On August 15, 2013, in Zucker v. FDIC (In re BankUnited Finance Corp.), the United States Court of Appeals for the Eleventh Circuit, reversing a decision by the Bankruptcy Court for the Southern District of Florida, held that a holding company in chapter 11, BankUnited Financial Corporation (the “Holding Company”), could not retain as property of its bankruptcy estate tax refunds received during its bankruptcy case.1 Before bankruptcy, the Holding Company entered into a tax sharing agreement (the “TSA”) with one of its subsidiaries, BankUnited FSB (the “Bank”), through which the Holding Company would file income tax returns in its own name for itself and its subsidiary corporations (the “Consolidated Group”) and the Bank would pay all taxes due on behalf of the Consolidated Group. The Court of Appeals determined that pursuant to its interpretation of the TSA, when the Holding Company received tax refunds, it received such refunds intact—as if in escrow—for the benefit of the Bank, and in turn, the other members of the Consolidated Group. Therefore, the Holding Company was required to give those tax refunds to the Bank for distribution to members of the Consolidated Group in accordance with the TSA.
Federal Income Tax Law
According to United States Department of Treasury regulations, a parent company may file in its own name a consolidated income tax return for itself and its subsidiary corporations.2 The parent company then receives in its name any income tax refunds due to itself and those subsidiaries for which the company filed the consolidated tax return. Because the federal income tax regulations do not address the manner in which such tax refunds must be allocated, the parent and its subsidiaries may provide, by way of contract, how such tax refunds should be allocated.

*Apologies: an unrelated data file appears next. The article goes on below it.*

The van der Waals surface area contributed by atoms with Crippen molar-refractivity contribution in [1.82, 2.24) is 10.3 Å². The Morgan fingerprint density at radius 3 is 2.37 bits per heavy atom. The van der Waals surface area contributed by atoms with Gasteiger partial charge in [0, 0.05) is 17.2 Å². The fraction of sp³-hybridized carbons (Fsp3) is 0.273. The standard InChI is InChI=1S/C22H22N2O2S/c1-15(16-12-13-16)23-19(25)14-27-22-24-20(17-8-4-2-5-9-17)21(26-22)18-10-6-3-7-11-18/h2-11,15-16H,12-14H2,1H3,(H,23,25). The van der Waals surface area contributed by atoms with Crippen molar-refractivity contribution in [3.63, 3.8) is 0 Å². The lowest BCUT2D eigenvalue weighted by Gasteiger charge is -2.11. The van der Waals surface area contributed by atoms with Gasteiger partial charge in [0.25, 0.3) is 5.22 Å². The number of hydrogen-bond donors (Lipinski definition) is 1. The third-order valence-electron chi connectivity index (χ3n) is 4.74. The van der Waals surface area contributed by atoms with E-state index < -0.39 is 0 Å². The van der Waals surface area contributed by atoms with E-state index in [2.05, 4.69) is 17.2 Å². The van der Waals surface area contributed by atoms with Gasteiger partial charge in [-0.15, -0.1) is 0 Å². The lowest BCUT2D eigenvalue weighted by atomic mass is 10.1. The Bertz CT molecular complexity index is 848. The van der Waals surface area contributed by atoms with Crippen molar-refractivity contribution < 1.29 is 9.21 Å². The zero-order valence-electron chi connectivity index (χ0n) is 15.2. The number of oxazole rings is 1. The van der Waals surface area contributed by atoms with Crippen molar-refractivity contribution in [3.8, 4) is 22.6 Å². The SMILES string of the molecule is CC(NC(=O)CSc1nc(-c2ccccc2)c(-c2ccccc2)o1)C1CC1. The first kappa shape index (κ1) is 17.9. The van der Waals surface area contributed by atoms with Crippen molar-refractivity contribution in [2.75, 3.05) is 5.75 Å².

In re BankUnited Fin. Corp.
In 1997, the Holding Company and the Bank, the principal operating entity for the Consolidated Group, entered into a TSA for the benefit of the Holding Company, the Bank and the remaining Holding Company subsidiaries in the Consolidated Group. The TSA provides that the Holding Company would file the Consolidated Group’s income taxes and the Bank would pay all of the taxes due. Pursuant to the TSA, within thirty days after the filing of the tax return and payment of taxes, each member of the Consolidated Group would reimburse the Bank for its respective share of taxes that the Bank paid on its behalf. Although the TSA requires the Bank to pay to other members of the Consolidated Group their allocated shares of any tax refund the Bank receives, the TSA does not expressly require the Holding Company to transfer tax refunds to the Bank.
On May 21, 2009, the Office of Thrift Supervision closed the Bank and appointed the Federal Deposit Insurance Corporation (the “FDIC”) as the Bank’s receiver. On the following day, the Holding Company filed a petition for relief under chapter 11 of the Bankruptcy Code. Subsequently, both the Holding Company and the Bank requested refunds from the Internal Revenue Service for $5,566,878 and $45,552,226 for the fiscal years 2007 and 2008, respectively. The IRS granted the request and sent the tax refunds to the Holding Company. Instead of forwarding the tax refunds to the FDIC for distribution on behalf of the Bank, the Holding Company retained the tax refunds as an asset of its bankruptcy estate. The FDIC responded by filing a claim in the Bankruptcy Court asserting that it was entitled to the tax refunds in order to comply with its obligation to distribute the funds to the Consolidated Group pursuant to the TSA. The Holding Company thereafter filed an adversary proceeding in the Bankruptcy Court in which it sought, among other things, a declaration that the tax refunds were property of the bankruptcy estate.3 Under section 541 of the Bankruptcy Code, property of the estate includes “all legal or equitable interests of the debtor in property as of the commencement of the case.”4